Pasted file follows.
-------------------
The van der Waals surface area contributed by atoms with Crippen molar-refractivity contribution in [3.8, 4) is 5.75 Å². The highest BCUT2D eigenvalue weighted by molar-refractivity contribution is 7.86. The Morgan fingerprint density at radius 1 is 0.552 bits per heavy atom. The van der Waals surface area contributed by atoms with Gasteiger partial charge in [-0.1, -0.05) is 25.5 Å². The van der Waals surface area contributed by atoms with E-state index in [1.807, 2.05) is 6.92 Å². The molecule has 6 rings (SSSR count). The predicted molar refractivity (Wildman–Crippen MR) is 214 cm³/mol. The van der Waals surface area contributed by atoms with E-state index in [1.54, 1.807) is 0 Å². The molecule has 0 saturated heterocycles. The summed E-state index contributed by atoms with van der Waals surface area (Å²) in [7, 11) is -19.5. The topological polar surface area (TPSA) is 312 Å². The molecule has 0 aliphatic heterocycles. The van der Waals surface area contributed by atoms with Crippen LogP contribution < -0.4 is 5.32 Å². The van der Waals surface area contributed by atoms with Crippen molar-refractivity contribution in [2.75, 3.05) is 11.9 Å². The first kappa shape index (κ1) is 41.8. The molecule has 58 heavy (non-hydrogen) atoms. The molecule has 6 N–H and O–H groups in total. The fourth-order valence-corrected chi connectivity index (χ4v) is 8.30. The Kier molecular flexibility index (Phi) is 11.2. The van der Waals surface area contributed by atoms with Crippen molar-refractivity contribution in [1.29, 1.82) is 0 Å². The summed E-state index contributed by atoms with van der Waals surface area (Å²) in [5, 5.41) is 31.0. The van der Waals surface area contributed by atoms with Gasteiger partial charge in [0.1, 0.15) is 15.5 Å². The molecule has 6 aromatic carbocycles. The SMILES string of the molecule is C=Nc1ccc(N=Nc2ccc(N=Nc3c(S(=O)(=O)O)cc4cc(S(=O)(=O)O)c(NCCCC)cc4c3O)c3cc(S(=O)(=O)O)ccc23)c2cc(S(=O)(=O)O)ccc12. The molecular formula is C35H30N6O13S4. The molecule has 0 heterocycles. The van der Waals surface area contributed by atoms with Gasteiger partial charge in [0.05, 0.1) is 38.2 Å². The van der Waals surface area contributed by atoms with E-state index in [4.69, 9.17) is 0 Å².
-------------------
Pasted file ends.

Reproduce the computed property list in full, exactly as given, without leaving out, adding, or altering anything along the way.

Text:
The van der Waals surface area contributed by atoms with Crippen molar-refractivity contribution in [3.8, 4) is 5.75 Å². The highest BCUT2D eigenvalue weighted by molar-refractivity contribution is 7.86. The Morgan fingerprint density at radius 1 is 0.552 bits per heavy atom. The van der Waals surface area contributed by atoms with Gasteiger partial charge in [-0.1, -0.05) is 25.5 Å². The van der Waals surface area contributed by atoms with E-state index in [1.807, 2.05) is 6.92 Å². The molecule has 6 rings (SSSR count). The predicted molar refractivity (Wildman–Crippen MR) is 214 cm³/mol. The van der Waals surface area contributed by atoms with E-state index in [1.54, 1.807) is 0 Å². The molecule has 0 saturated heterocycles. The summed E-state index contributed by atoms with van der Waals surface area (Å²) in [7, 11) is -19.5. The topological polar surface area (TPSA) is 312 Å². The molecule has 0 aliphatic heterocycles. The van der Waals surface area contributed by atoms with Crippen LogP contribution < -0.4 is 5.32 Å². The van der Waals surface area contributed by atoms with Crippen molar-refractivity contribution in [2.75, 3.05) is 11.9 Å². The first kappa shape index (κ1) is 41.8. The molecule has 58 heavy (non-hydrogen) atoms. The molecule has 6 N–H and O–H groups in total. The fourth-order valence-corrected chi connectivity index (χ4v) is 8.30. The Kier molecular flexibility index (Phi) is 11.2. The van der Waals surface area contributed by atoms with Crippen molar-refractivity contribution in [1.29, 1.82) is 0 Å². The summed E-state index contributed by atoms with van der Waals surface area (Å²) in [5, 5.41) is 31.0. The van der Waals surface area contributed by atoms with Gasteiger partial charge in [0.1, 0.15) is 15.5 Å². The molecule has 6 aromatic carbocycles. The SMILES string of the molecule is C=Nc1ccc(N=Nc2ccc(N=Nc3c(S(=O)(=O)O)cc4cc(S(=O)(=O)O)c(NCCCC)cc4c3O)c3cc(S(=O)(=O)O)ccc23)c2cc(S(=O)(=O)O)ccc12. The molecular formula is C35H30N6O13S4. The molecule has 0 heterocycles. The van der Waals surface area contributed by atoms with Gasteiger partial charge in [0.05, 0.1) is 38.2 Å². The van der Waals surface area contributed by atoms with E-state index in [4.69, 9.17) is 0 Å².